SAVANNAH, Ga. (WSAV) - When budget cuts put Savannah's Fourth of July fireworks show on the chopping block, local businesses went into action.
Among the cuts when city council pulled the Fire Fee out of the budget was $147,000 for community events.
That included fireworks for the Fourth of July.
It's a show that brings in at least 60,000 every year in Savannah.
"I couldn't believe it," said Tondee's Tavern owner Willie Tuten when he heard the fireworks were going to be canceled.
"We knew we didn't have the cash to make the minimum needed for the fireworks show and at that moment, the fireworks were off," explained TLC President Michael Owens.
So Michael Owens and the Tourism and Leadership Council went into action.
"Georgia's oldest city has to have a fireworks show," Owens said.
A mass e-mail was sent out to businesses in search of whatever cash donations they could contribute to the cause.
Tuten, a lifelong Savannah resident and Owner of Tondee's Tavern, which has been open on Bay Street for the last six years, immediately chipped in.
"I felt like it was the right thing to do to give a donation to keep the fireworks alive," said Tuten.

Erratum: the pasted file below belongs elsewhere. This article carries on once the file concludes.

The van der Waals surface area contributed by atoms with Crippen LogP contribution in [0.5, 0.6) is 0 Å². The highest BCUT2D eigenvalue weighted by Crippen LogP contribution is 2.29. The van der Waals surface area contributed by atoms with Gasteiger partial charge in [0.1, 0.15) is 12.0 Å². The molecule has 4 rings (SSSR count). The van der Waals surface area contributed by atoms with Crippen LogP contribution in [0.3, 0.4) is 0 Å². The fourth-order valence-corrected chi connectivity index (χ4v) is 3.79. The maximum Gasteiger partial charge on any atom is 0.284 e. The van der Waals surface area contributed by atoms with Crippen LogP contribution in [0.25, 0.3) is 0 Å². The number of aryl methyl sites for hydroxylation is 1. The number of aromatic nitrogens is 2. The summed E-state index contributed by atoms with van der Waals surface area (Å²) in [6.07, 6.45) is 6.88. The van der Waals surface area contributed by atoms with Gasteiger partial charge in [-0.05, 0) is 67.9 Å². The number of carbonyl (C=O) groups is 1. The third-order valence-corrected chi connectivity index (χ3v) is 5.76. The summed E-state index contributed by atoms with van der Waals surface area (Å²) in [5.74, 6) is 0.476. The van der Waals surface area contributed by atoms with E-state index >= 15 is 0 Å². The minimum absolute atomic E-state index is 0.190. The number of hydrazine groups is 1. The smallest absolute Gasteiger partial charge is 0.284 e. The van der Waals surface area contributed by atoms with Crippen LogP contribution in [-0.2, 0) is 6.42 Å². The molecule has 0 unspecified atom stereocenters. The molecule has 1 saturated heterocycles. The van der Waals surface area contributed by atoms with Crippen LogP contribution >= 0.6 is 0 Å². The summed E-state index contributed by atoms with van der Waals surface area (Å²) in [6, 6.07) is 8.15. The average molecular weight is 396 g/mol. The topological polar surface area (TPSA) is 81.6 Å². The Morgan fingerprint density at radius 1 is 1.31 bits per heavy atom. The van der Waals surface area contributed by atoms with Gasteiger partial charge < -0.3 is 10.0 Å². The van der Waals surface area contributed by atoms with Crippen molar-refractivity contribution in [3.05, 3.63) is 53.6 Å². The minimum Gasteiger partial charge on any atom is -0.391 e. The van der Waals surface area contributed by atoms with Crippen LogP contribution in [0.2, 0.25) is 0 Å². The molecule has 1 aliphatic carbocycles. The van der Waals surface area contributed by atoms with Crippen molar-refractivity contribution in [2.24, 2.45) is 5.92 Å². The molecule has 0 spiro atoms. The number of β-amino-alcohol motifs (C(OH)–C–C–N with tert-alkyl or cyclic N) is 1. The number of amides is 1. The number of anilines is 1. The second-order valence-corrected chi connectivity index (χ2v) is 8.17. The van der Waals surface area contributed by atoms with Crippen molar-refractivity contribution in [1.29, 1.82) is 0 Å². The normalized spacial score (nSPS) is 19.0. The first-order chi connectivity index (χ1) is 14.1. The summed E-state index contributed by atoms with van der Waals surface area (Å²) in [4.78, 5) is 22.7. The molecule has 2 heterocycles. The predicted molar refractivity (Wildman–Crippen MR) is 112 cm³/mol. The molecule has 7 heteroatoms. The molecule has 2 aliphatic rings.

He wasn't alone. Various restaurants, bars, hotels all pulled out their checkbooks.
The Westin, Northpoint Hospitality, Kessler Group, Spanky's Tondee's and the Live Oak Restaurant Group were some of the contributors.
"We turned to the business community, and I tell you they jumped in and jumped in in a big way," said Owens. "Couple hundred dollars to a thousand dollars at a time we started to get there."
But it wasn't going to be enough, that is, until SCAD stepped in.
"Paula Wallace (SCAD President) didn't bat an eye. She said absolutely," remembers Owens. "She knew the importance of this night to this community, to everybody that lives here in the area. Biggest night in the summer. SCAD got us the rest of the way there."
In just a few hours on a Friday afternoon, $30,000 poured in to save the community celebration.
So the show will go on, which means a full restaurant at Tondee's, and a town full of people having a blast on Independence Day.
"Its not a tourism product, not a tourism driver," says Owens. "Its where I know my neighbors are meeting me down on River street we are going to have a beer and watch one of the best fireworks shows in the South."
Everyone agrees this was a great team effort, but its not a long term solution.
Owens believes a combination of city, county and local businesses need to come together for future fireworks shows and December holiday celebrations.